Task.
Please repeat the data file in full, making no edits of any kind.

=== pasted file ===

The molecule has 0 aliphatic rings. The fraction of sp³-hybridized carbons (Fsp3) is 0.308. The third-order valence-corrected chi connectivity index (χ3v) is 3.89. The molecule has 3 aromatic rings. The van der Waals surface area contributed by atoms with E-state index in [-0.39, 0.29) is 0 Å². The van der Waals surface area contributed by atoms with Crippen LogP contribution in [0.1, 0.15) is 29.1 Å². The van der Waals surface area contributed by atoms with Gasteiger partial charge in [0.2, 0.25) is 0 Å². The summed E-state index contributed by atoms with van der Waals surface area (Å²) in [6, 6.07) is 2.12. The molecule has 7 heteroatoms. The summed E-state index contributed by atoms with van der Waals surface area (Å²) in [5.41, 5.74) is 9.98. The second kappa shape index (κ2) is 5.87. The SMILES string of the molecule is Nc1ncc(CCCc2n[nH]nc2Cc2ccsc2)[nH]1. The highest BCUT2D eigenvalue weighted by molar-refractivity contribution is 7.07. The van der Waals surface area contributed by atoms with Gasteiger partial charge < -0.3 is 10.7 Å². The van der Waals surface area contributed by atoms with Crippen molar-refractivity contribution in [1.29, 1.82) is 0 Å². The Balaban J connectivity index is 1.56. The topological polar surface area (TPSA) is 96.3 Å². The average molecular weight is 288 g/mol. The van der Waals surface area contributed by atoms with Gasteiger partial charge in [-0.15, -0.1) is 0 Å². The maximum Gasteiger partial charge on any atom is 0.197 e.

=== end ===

The molecule has 0 aliphatic rings. The fraction of sp³-hybridized carbons (Fsp3) is 0.308. The third-order valence-corrected chi connectivity index (χ3v) is 3.89. The molecule has 3 aromatic rings. The van der Waals surface area contributed by atoms with E-state index in [-0.39, 0.29) is 0 Å². The van der Waals surface area contributed by atoms with Crippen LogP contribution in [0.1, 0.15) is 29.1 Å². The van der Waals surface area contributed by atoms with Gasteiger partial charge in [0.2, 0.25) is 0 Å². The summed E-state index contributed by atoms with van der Waals surface area (Å²) in [6, 6.07) is 2.12. The molecule has 7 heteroatoms. The summed E-state index contributed by atoms with van der Waals surface area (Å²) in [5.41, 5.74) is 9.98. The second kappa shape index (κ2) is 5.87. The SMILES string of the molecule is Nc1ncc(CCCc2n[nH]nc2Cc2ccsc2)[nH]1. The highest BCUT2D eigenvalue weighted by molar-refractivity contribution is 7.07. The van der Waals surface area contributed by atoms with Gasteiger partial charge < -0.3 is 10.7 Å². The van der Waals surface area contributed by atoms with Crippen molar-refractivity contribution in [1.29, 1.82) is 0 Å². The Balaban J connectivity index is 1.56. The topological polar surface area (TPSA) is 96.3 Å². The average molecular weight is 288 g/mol. The van der Waals surface area contributed by atoms with Gasteiger partial charge in [-0.15, -0.1) is 0 Å². The maximum Gasteiger partial charge on any atom is 0.197 e.